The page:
Startup CEO: Would You Max Out Three Credit Cards To Start A Business?
This post originally appeared on Forbes.com.
Would you max out three credit cards, spend your life savings, and take on loans from family and friends all for some cool website idea? In January 2008 Alec Lynch did just that and started a freelance marketplace in his garage called DesignCrowd.
Today, Alec and his team announced a new round of financing putting the company’s total fundraising to date at $6.3 million. Back in March, I was able to spend some time with Alec to hear about how he took his small garage-based startup from Sydney Australia and $60,000 in debt, to multiple locations worldwide and $1 million per month in revenue.
Dan Reich: What were you doing before DesignCrowd?
Alec Lynch: I studied Bachelor of Information Technology at the University of Technology, Sydney (UTS). I loved it and did well academically (I was awarded a $36,000 scholarship and the University Medal). When I graduated from UTS I was 20 and started my first business with a friend from UTS (Adam Arbolino who studied a Bachelor of Science in IT). Our business was online CRM software and, while it ultimately failed, we learned a lot of good lessons. After this, I went to work in strategy consulting at Booz & Co where I worked for 2 years. While I was there I had the idea for DesignCrowd. In 2007, a few weeks after scoring a promotion, I quit my job at Booz and moved back home to live with my mum and start DesignCrowd.
Reich: What gave you the idea for DesignCrowd?
Lynch: While I was working in strategy consulting at Booz I was constantly looking at different industries. I had a personal interest in the design industry, as I’d been building websites since I was 14 and I could see three key problems in the traditional design industry: for small businesses buying design it was 1) slow 2) expensive and 3) risky (you never knew what you were going to get back). One example that highlighted these problems for me was the release of the London Olympics logo in 2007. It cost £400,000, took one year to make and was absolutely panned by the public and the media. I thought to myself “wow, imagine if they had run a global design contest for £40,000 or even £10,000?”. I knew they would’ve received thousands of designs and ideas from around the world and saved half a million dollars. At the same time, I could also see a lot of friends graduating with degrees in creative disciplines but struggling to find work. Essentially, I could see the dynamic for a marketplace that could disrupt the traditional design industry.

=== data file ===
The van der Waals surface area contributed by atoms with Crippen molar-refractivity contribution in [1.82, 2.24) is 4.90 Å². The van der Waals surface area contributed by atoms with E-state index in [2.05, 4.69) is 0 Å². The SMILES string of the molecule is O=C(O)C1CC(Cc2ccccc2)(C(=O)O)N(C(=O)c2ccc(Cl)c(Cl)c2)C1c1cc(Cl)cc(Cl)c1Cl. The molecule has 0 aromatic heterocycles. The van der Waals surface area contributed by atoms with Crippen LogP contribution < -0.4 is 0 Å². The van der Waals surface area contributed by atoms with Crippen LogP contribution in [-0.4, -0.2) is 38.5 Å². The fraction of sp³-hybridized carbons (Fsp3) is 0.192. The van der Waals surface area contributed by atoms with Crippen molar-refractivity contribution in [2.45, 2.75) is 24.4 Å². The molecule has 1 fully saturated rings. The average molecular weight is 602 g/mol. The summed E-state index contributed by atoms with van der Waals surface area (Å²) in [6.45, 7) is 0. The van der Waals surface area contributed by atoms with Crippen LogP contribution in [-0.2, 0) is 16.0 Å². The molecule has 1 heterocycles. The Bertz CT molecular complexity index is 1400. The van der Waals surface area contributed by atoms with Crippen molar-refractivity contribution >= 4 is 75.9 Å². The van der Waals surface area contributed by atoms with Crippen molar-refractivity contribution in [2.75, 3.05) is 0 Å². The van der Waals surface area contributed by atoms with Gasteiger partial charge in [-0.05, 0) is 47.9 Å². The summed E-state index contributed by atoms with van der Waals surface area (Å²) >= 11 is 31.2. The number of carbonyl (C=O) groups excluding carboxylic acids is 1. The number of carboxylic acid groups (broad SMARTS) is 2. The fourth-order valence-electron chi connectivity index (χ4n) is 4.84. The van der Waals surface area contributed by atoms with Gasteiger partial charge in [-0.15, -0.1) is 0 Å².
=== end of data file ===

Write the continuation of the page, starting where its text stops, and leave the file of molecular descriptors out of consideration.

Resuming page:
So is Alec and his team disrupting the traditional design industry? According to Techcrunch, “the company currently has over 250,000 registered users in 197 countries, including 100,000 designers and says it recently hit $12 million in design projects through its site, a figure that it expects to exceed $20 million in 2014.”
When I asked Alec back in March what his ultimate goals were, he said “our goal is to pioneer crowdsourcing around the world.”
And with the latest round of financing of another $3 million it looks he is one step closer to that goal. Not bad for someone that maxed out three credit cards and moved back home wit his mum to start some nifty website called DesignCrowd.